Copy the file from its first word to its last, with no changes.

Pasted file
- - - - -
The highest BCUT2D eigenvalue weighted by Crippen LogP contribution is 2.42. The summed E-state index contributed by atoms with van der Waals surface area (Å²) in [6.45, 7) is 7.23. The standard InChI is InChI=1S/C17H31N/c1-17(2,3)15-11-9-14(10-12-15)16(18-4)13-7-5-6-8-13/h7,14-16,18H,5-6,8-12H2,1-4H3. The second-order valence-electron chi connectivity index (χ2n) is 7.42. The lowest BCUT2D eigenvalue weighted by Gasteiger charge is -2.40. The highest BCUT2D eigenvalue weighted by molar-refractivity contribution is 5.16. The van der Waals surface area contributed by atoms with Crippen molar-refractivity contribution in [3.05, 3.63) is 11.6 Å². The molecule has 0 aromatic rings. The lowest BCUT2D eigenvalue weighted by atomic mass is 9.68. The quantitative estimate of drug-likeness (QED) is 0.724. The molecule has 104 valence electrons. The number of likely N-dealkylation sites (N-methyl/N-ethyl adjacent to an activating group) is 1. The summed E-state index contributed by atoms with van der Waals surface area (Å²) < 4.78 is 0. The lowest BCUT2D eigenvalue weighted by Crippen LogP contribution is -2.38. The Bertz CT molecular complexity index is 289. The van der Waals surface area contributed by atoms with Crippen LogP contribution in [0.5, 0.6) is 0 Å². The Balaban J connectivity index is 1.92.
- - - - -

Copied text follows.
The highest BCUT2D eigenvalue weighted by Crippen LogP contribution is 2.42. The summed E-state index contributed by atoms with van der Waals surface area (Å²) in [6.45, 7) is 7.23. The standard InChI is InChI=1S/C17H31N/c1-17(2,3)15-11-9-14(10-12-15)16(18-4)13-7-5-6-8-13/h7,14-16,18H,5-6,8-12H2,1-4H3. The second-order valence-electron chi connectivity index (χ2n) is 7.42. The lowest BCUT2D eigenvalue weighted by Gasteiger charge is -2.40. The highest BCUT2D eigenvalue weighted by molar-refractivity contribution is 5.16. The van der Waals surface area contributed by atoms with Crippen molar-refractivity contribution in [3.05, 3.63) is 11.6 Å². The molecule has 0 aromatic rings. The lowest BCUT2D eigenvalue weighted by atomic mass is 9.68. The quantitative estimate of drug-likeness (QED) is 0.724. The molecule has 104 valence electrons. The number of likely N-dealkylation sites (N-methyl/N-ethyl adjacent to an activating group) is 1. The summed E-state index contributed by atoms with van der Waals surface area (Å²) < 4.78 is 0. The lowest BCUT2D eigenvalue weighted by Crippen LogP contribution is -2.38. The Bertz CT molecular complexity index is 289. The van der Waals surface area contributed by atoms with Crippen LogP contribution in [0.5, 0.6) is 0 Å². The Balaban J connectivity index is 1.92.